The Lucky Man
In loving memory of my father who passed away on his 84th birthday, October 28th, 2010
When I arrived, he was out of bed and sitting in an armless, straight-backed chair just inside the open door of his room at the geriatric psych unit. Slumped forward with the restraints fastened securely around his waist, he held his head in his hands, dressed in an outfit of mismatched, easy-off-and-on washable clothing that furthered the effect of a man who had lost his mind. He was moaning.
Almost five months earlier at three in the morning he had catapulted head first off of the upstairs landing of my parent’s home in the middle of the night, falling to the kitchen floor below onto his head. The EMT wondered out loud as the crew loaded my father onto the gurney, what an elderly couple was doing living in an unsafe house like this one. Elderly? Unsafe? Our parents? The ambulance whisked our dad up to the hospital and my twin and I followed behind in the car with our mom. Life turns on a dime.
When we arrived at the emergency room, he was talking in a lively-sounding voice to the doctor. On a stainless metal tray next to the head of the examining table I saw the small silver hoop earring he usually wore in his right ear lying in a smear of bright red blood. His ear piercing had been a present from his adoring daughters on his eightieth birthday. I remembered the astonished look on the face of the pretty young stylist as she led the tall, handsome, eighty-year-old-goat of a customer to her chair for the procedure. He flirted with her shamelessly.
We thought that he would recover. He was, after all, a strong man, still going to the gym, wielding the chain saw, clearing brush, living an active life. The only one of us who actually foresaw what was coming was my nurse sister and she, summoning up immense inner fortitude, kindly said little. Dad did make it home from the hospital for a few days, but when more wheels fell off the wagon, he was sent back to the psych ward where they could keep him restrained and get his medications adjusted before sending him back to the adult home, where he repeatedly attempted to stand up and walk somewhere. Sitting on a bench together in the back yard of the home one afternoon he had told me that he would rather be dead than live there. It was a nightmare.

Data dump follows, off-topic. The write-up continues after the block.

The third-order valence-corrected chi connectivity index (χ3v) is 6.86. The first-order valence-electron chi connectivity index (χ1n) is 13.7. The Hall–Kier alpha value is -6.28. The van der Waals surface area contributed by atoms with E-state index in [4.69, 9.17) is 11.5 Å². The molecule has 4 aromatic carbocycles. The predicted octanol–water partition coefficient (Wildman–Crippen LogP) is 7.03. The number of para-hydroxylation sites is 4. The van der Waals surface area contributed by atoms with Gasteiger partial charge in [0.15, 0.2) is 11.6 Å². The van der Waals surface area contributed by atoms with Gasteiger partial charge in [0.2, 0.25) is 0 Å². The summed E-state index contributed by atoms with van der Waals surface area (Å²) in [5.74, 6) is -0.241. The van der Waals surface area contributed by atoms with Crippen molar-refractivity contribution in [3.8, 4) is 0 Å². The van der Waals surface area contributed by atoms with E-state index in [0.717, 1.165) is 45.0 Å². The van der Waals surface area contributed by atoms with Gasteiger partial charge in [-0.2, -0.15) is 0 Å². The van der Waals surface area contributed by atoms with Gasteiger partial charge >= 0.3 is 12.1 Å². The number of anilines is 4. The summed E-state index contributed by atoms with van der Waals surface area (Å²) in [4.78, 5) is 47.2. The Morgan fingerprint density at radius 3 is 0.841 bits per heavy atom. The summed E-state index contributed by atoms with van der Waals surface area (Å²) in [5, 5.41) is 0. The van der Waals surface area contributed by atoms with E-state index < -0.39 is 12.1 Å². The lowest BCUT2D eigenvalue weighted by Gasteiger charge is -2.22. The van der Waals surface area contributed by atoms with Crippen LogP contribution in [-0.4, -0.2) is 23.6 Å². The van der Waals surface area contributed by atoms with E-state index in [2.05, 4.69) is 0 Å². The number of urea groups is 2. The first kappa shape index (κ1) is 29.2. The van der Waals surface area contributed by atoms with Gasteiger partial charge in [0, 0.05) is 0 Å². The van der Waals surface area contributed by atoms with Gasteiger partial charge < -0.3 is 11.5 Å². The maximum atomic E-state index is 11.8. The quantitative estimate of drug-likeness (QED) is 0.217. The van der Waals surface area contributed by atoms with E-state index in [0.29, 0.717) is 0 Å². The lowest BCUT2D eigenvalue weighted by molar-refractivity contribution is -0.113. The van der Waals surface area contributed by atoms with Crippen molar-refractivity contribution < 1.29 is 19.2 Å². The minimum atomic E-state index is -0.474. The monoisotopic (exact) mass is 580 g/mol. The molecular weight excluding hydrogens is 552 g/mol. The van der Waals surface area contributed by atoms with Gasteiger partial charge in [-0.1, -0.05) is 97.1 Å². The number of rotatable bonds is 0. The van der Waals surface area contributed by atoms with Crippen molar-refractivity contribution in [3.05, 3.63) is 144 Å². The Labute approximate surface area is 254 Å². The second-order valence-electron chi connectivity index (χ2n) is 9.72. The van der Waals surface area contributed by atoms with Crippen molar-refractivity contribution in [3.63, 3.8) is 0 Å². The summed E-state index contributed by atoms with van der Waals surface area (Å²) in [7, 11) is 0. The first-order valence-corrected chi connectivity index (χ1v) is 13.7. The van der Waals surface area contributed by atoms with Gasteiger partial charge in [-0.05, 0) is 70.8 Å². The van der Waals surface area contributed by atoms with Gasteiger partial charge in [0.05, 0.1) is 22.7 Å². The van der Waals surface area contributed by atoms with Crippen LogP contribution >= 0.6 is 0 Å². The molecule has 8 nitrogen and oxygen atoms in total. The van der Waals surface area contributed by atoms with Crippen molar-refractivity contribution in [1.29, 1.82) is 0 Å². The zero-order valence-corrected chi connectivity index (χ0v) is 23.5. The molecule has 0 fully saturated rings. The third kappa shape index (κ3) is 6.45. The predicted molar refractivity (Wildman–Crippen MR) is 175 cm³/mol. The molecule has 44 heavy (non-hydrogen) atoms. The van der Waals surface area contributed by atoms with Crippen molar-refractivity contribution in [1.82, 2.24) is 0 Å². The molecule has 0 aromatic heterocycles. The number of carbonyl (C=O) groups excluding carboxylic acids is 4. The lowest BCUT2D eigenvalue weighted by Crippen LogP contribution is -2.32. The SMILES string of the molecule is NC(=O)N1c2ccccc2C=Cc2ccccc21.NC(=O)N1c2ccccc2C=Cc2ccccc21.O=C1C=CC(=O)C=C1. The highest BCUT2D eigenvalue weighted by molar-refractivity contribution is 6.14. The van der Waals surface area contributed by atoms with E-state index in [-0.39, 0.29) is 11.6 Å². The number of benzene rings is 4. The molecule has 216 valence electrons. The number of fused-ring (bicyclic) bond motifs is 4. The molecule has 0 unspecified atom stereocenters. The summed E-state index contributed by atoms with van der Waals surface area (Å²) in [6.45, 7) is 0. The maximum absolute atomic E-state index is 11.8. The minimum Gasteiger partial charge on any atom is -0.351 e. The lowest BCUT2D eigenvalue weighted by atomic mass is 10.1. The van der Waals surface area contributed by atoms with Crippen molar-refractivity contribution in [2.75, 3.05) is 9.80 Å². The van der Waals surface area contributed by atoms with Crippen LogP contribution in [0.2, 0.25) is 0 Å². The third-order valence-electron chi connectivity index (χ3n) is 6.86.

Over the years my dad had described himself as a lucky man. He said he was lucky to have lived in post-WWII America, a time when jobs grew on trees and opportunities were plentiful. He was lucky to have had the GI Bill to help with medical school, lucky to have met and married my mother who said, “yes” long before he had much to offer her, when he was merely the church janitor playing boogie woogie on the basement piano and dropping college classes just before he failed them. He was lucky and then he wasn’t.
He hadn’t noticed my arrival at the psych unit. I questioned the nurse about the moaning and she told me that he had been doing it all morning long as if his ‘soul was sick’. Her assessment enraged me for some reason. I restrained myself from slugging her and pulled a chair up close to my moaning father.
“Hi, Dad,” I said squeezing his hand. He looked up for a second then slumped over again. I started talking to him about the weather. Fall had arrived. His birthday was coming. Eighty-four!
Of all his successes and contributions (he was a member-in-good-standing of a civic minded generation, so different from mine), I think his finest gift was his way with people, especially the outsiders, the folks who were never invited to the prom, so to speak, the last ones standing when sides were chosen in a softball game, the people who hurt on the inside and no one noticed. He noticed and seemed to have the Midas touch when it came to giving attention to those who needed it. He had a lot to give, but I suspect that he, also, knew that it really doesn’t take much to help someone feel better. It really doesn’t take much, just a little time, a little attention, just a gesture, a few words.
Sitting there that morning, I didn’t know that he would be dead soon. I didn’t know he would die on his upcoming birthday, October 28th. I didn’t know that I would be at his bedside to witness the pulse of his big heart throb one last time at the base of his skinny neck, ushering in a void that would permanently lodge in my heart.
Squeezing his hand again, I rattled on about some minor success I had enjoyed the day before, exclaiming to him, “Dad, you would have been so proud of me…”, at which point he suddenly raised his head, looked directly into my eyes and interrupted me in a strong reassuring voice, “I am proud of you!”, he said, then slumped back over in his chair.
It really doesn’t take much. No, it really doesn’t take much.